“Ahh, Amina give the boy a break!” his father broke in. “Yousef is a good boy, a little headstrong like his little sister there but a good boy in the end. I’m sure he did everything you asked him to do before we left.” He paused, letting out a hyperbole of a sigh. “Ahh, Yousef and Leila! Leila and Yousef! What in the world are we going to do with you two?” He did this often, joked about the difficulties of raising his two children who, in reality, he too thought could hang the moon. Again Hamid shot a smile at his children in the rearview mirror then turned back to the road towards the other part of his family whom he had not seen for seven years.

One thing Leila had realized in the fourteen years since that Ramadan is that memory can work in truly mind-boggling ways. Maybe because it would rather not remember some things, it magnifies certain others, stretches out memories of one particular event for hours on end in one’s head and paints the colors of a single piece of clothing ten times brighter in the imagination than it ever was in real life. That drive to Hebron was fourteen years ago. Leila was eight. The car ride was not the epic journey she had remembered but actually lasted only fifty minutes, not counting the one-hour line at the security checkpoint they had had to pass through. Her father’s shirt that day, she was sure, was a deep forest green.

Hebron was sea of brightly clad people milling through the street bazaars when they arrived. As the sun slouched lower into the orange sky, signaling the approaching meal, a particularly cranky Leila bemoaned the struggles of her first year fasting. “I think I am dying!” she complained to her family. “Did you hear that growl Papa? That was my stomach! I hope Miriam is at least a good cook.”

“Leila. Leila. Leila.” Haamid shook his head in feigned exasperation. He swooped her up out of the back seat, planted a kiss on her cheek, and said, “I suppose I will just have to say an extra prayer tomorrow at the mosque. One for you and an extra one for your little stomach! Yousef can we do that for your sister?”

“Inshallah Papa. I have to wake up first though. Five a.m. prayers are a tough sell. I don’t know if Leila’s stomach’s wellbeing is worth me losing that much extra sleep.” He turned to look at his sister, now swept up and grimacing in their father’s arms. “Leila, do you think Mohammed or Aisha ever complained about having to fast?”

Yet regardless of his mocking, they all knew that Yousef would still wake up before the sun, go to morning prayers with his father like he had every day of every Ramadan since he could recollect, and even remember to say a prayer, despite his better judgment, for his little sister’s stomach. He was, after all, a good boy and, as his father proudly noted, was becoming day by day a better Muslim.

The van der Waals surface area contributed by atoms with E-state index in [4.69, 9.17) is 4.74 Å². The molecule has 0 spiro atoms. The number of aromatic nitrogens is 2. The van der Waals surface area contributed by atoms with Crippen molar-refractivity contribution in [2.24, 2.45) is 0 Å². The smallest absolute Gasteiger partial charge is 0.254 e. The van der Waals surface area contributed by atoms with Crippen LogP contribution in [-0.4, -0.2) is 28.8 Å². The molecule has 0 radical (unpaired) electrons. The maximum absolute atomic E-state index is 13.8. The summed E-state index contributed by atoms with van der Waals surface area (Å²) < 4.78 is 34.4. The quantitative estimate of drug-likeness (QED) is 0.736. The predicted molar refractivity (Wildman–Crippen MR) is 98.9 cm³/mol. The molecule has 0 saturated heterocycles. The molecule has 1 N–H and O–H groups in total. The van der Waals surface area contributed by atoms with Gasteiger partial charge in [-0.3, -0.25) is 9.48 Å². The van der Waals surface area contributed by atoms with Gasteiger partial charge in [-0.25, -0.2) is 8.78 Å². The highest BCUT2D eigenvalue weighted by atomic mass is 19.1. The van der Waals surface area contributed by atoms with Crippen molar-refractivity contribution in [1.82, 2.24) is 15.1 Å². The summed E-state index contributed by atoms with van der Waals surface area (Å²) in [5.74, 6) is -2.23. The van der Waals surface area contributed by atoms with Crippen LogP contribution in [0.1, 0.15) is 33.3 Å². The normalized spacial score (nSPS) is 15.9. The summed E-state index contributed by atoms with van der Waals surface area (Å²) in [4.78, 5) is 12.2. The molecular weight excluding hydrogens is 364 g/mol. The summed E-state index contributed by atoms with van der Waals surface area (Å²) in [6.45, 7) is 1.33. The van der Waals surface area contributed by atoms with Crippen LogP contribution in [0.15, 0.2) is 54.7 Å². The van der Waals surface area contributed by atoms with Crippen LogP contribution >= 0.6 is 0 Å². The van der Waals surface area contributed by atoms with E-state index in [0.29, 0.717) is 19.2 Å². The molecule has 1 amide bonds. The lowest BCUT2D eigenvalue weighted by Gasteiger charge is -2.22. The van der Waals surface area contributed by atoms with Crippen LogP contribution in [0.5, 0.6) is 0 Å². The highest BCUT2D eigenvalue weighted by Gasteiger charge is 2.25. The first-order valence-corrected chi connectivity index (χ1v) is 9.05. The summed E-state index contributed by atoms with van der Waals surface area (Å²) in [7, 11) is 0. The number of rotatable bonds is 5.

The following morning Haamid and Yousef arrived at the Cave of the Patriarchs at 4:45 a.m. to enter the east gate to the Ibrahimi mosque at 5 a.m. with eight hundred other worshippers for the first prayer of the day. Haamid had grown up in Hebron years ago. While it now seemed much smaller to him, the city and mosque had taken on mythical proportions to Leila thanks to her father’s stories. He told them of how he had learned Quran in the mosque and played games on its grounds where, it is believed, Adam, Ibrahim, Ishaq and Yaqub are buried. That Yousef was now allowed to share this secret place with their father did not seem fair to Leila.

Leila’s jealousy, however, coupled with the fatigue of a first time faster, left her exhausted. At her aunt’s home tucked away in the heart of Hebron’s old city’s winding narrow streets, Leila lay asleep in a bed with two of the cousins whose existence she had for years craved and imagined.

Around 6 a.m. Leila was jolted awake by a sharp piercing wail followed by a long gasping, almost breathless, sob. Memory had since blocked much of that day from Leila but it had not been kind enough to let her forget that sound. She ran in to the kitchen just in time to see her mother, still wearing her rose printed apron stained with apricot jam, crumble into a heap in a corner against the wall. Her mother’s motions were methodical in a way that terrified Leila. Her loud sobs suddenly silenced and gave way to rocking back and forth, back and forth. Leila had only a moment to take all this in, for her aunts quickly hushed her back into the bedroom. Her memory, however, had already had its chance to imprint the image into Leila’s mind. She did not know exactly why her older female cousins kept paying so much attention to her then, brushing her curls and teaching her songs they learned in school, but she suspected it had something to do with the same reason her mother was on the floor rocking and why she, Leila, still had the sound of that wail in her ears.

*To Part 2*